Before the basketball’s tipped up at 4 p.m. Saturday afternoon on the floor of the Pete Maravich Assembly Center, you’ll have to excuse LSU’s Khayla Pointer for wanting to take it all in.
“Like I said before, we’ve never really been here before in these shoes,” Pointer said, one of three graduate students along with Jailin Cherry and Faustine Aifuwa, who decided to return and play this season. “So, you kind of don’t really get to have a big head or be cocky in that aspect. But that also goes to our character and who we are as people. We’re not those type of people. We don’t carry ourselves that way anyways.”
It’s been four years since LSU was last in the NCAA Tournament, it’s been eight years since the Tigers last tasted victory in the NCAA Tournament and it’s been 10 years since they were good enough to host the first-and-second round of the NCAA Tournament.
Pointer, who played 18 minutes and scored eight points, and Cherry, who scored two points in eight minutes, are the lone players standing from LSU’s last tournament appearance. But as the remaining pieces from the program’s last tournament team, they remain humbled by what this year’s No. 3 seed and 25-5 team has accomplished going into Saturday’s first-round game against No. 14 Jackson State (23-6) at 4 p.m. in the PMAC as part of the Spokane Regional.
The game will be televised by ESPNU and can be heard locally over 107.3-FM.
“It’s very different, actually,” Cherry said. “We’re so used to being the underdogs, and now we have a target on our back, and we’re really going to get everybody’s best game. So, it’s a difference. I’m not going to say it’s hard, but we got to come to play every game. We can’t slap around or just play around each and every game. So that’s the main difference.”
LSU hosts Jackson State, the champions of the Southwestern Athletic Conference and owners of the nation’s longest win streak at 21 games, follow Saturday’s opener at 1:30 p.m. between No. 6 Ohio State and No. 11 Missouri State.
The two winners meet Monday at a time to be determined.
“Well, it was unexpected,” LSU first-year coach Kim Mulkey said. “I don’t think any of us sitting in this room ever saw this day coming. I can tell you that my (21-year) tenure at Baylor was unbelievable. I can tell you I never saw myself leaving Baylor. But as we all learn in life, you’ve got to expect the unexpected sometimes, and to sit here in my home state, in the very first year with a team that won nine basketball games (9-13) last year as a three-seed this year, a sell-out crowd in our first year, hosting in our first year, what is there not to like about it?”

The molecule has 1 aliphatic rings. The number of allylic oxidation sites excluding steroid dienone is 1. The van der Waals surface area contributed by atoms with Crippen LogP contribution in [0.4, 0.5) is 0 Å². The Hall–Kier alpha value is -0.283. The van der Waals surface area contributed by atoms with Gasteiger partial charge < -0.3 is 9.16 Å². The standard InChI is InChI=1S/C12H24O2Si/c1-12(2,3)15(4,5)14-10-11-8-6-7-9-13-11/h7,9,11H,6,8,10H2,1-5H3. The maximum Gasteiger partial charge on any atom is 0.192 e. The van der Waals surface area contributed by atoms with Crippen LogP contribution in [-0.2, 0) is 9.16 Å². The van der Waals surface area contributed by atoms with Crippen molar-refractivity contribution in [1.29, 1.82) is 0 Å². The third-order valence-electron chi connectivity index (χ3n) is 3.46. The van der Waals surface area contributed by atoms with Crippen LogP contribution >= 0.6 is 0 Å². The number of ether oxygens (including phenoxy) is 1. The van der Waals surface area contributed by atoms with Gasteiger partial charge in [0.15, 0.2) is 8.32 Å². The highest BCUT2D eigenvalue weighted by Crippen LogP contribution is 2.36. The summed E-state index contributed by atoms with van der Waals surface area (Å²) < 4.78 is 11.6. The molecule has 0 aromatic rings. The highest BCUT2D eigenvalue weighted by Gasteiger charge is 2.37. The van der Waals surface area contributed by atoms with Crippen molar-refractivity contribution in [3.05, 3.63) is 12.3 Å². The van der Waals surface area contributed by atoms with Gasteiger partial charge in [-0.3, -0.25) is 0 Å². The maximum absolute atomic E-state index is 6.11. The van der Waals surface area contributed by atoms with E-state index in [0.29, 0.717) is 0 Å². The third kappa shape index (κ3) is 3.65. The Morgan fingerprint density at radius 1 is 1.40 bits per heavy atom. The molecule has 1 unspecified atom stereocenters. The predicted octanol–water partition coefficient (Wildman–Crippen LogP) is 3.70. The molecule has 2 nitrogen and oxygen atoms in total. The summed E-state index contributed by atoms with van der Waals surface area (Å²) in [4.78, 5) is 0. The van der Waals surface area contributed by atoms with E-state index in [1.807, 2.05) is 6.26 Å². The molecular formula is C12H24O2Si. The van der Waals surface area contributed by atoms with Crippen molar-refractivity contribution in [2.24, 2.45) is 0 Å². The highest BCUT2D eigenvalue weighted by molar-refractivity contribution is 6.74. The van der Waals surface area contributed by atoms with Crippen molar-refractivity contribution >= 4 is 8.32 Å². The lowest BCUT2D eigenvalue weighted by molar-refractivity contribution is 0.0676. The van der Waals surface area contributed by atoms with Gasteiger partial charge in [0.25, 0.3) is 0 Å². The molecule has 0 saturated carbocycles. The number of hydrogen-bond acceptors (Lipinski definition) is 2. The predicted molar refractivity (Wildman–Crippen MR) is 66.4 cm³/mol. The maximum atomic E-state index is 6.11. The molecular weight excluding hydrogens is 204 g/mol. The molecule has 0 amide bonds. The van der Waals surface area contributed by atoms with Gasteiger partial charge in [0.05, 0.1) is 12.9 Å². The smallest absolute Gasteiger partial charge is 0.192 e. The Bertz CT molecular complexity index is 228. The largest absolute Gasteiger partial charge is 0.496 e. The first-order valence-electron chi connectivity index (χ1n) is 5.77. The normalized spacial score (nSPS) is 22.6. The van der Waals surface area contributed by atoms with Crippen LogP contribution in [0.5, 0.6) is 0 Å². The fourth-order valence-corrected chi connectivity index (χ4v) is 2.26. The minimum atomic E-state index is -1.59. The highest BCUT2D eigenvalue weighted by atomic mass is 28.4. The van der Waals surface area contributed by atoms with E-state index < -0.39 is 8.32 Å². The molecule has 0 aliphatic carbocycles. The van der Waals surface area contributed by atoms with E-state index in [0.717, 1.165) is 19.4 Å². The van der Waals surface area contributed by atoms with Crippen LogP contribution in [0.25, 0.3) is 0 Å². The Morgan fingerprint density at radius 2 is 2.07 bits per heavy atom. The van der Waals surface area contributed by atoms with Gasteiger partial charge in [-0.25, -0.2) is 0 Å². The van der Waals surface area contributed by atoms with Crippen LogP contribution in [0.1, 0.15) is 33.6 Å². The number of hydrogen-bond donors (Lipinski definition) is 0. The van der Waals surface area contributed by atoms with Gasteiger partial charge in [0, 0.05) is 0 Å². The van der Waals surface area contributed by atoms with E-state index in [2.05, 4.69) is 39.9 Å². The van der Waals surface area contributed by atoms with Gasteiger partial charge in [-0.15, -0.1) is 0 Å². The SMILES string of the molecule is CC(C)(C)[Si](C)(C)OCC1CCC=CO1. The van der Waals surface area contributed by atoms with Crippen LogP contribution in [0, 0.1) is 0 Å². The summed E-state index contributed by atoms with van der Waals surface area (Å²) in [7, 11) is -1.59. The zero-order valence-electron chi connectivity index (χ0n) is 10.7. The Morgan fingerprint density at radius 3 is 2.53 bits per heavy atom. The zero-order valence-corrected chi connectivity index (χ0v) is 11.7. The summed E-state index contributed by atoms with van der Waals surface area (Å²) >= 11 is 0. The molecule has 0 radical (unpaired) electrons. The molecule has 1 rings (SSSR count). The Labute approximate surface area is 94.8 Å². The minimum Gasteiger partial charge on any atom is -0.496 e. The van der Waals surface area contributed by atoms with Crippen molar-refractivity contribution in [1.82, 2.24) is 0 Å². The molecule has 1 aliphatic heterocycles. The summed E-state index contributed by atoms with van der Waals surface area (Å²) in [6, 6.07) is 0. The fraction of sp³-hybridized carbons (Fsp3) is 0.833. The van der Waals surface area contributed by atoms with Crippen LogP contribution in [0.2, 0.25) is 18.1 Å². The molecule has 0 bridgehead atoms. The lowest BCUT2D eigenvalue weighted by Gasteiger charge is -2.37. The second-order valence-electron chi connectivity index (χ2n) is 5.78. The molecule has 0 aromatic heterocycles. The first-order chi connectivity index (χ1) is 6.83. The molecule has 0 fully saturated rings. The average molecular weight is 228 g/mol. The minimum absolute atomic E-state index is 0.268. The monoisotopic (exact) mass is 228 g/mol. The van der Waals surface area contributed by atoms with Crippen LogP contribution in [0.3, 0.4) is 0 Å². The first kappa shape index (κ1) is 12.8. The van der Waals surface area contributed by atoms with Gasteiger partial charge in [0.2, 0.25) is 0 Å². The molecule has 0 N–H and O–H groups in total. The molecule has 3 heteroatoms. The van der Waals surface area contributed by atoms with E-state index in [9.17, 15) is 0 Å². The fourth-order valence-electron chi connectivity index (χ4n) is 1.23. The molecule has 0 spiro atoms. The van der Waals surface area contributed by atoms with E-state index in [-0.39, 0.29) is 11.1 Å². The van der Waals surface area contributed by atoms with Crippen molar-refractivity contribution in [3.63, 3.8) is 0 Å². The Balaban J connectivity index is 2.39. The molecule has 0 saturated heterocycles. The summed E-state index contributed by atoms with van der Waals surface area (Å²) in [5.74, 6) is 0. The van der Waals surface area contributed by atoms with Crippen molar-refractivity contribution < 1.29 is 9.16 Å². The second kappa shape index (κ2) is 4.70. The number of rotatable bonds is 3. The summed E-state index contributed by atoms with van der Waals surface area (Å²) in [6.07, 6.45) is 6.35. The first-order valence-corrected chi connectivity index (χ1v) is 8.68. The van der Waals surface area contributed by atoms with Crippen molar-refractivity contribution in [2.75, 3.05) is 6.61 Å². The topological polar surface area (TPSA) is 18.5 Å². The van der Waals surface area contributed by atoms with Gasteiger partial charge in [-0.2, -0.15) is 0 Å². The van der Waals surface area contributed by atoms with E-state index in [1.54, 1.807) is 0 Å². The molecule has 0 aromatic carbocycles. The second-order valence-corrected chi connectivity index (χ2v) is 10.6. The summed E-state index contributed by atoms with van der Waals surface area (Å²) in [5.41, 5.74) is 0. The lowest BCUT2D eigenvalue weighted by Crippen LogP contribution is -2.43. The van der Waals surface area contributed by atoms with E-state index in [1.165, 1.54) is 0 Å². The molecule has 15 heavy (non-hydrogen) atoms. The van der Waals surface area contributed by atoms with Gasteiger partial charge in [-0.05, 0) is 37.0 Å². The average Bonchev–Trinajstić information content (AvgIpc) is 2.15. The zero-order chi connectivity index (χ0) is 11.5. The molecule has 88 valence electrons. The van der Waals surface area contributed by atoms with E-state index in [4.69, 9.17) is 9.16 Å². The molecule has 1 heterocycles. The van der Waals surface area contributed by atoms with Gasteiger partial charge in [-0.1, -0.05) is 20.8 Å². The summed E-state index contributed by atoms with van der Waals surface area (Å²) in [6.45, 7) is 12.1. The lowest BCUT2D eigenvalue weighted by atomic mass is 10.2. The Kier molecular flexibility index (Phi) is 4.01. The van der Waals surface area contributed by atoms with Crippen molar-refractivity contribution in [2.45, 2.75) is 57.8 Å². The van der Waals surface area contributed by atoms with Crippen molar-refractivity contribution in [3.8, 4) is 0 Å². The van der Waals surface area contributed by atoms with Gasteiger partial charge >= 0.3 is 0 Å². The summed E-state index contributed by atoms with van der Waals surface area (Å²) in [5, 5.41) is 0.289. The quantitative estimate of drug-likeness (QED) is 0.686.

Nearly a year ago LSU sent shockwaves through the women’s college basketball world with the hire of Mulkey, who molded Baylor into one of the nation’s top programs. The Tickfaw native and former Louisiana Tech standout guided the Lady Bears to three national championships when she heeded the call of LSU athletic director Scott Woodward and returned home.
The results, she’s said, have exceeded her own expectations but Mulkey molded another winner that’s not deep on talent but with the return of the graduate transfers, provided LSU with immediate foundation. She landed transfers Alexis Morris of Texas A&M and Hannah Gusters of Baylor and held onto graduate transfer Autumn Newby of Vanderbilt to put together a team that’s been built on rebounding and defense.
“It’s been an unbelievable – it’s almost a storybook year,” Mulkey said. “And you know I’ve been involved in 40-0 seasons and expectations and building a program. This is going to rank in there as a season for the record books, in a lot of ways.”
LSU’s reeled off winning streaks of 13 and 7 games and finished only behind the overall No. 1 team, South Carolina, during the SEC’s regular season.
Pointer duplicated her first-team status on the All-SEC first team but the Marietta, Ga. has proven to be even better this season with appearances on second and third-team All-American teams. She leads LSU in scoring (19), assists (156) and steals (52) and is third in rebounding (6.5).
There’s no question the toll LSU’s offense has felt without Morris and her 15.7 points the past three games she’s missed with a strained MCL sprain. Although the Tigers were able to defeat Alabama and Tennessee in her absence, they had three of their lowest offensive outputs during that span which included a 78-63 loss to Kentucky in the SEC championship game.
Aifuwa, a 6-5 center, follows at 9.73 points and 6.6 rebounds with Cherry averaging at 9.07 points and Newby 6.4 points and a team-best 8.1 rebounds.
Jackson State counters with a team making its second straight NCAA Tournament appearance and cruised through SWAC play with a 18-0 record. The Lady Tigers are led by the league’s Player of Year in 6-4 senior center Ameshya Williams-Holliday at 19.6 points and 11.4 rebounds.
“Obviously, we see the season that we’re having, and we’re very, very excited, and happy all of the stuff that we’ve been able to accomplish and the goals that we’ve been able to accomplish this year,” Pointer said. “But there’s always more basketball to play, and obviously everybody has that one ultimate goal, and that’s to be cutting down nets and win the national championship. So, when you always keep your eye on that last goal, it’s kind of easy to stay focused and stay locked in.”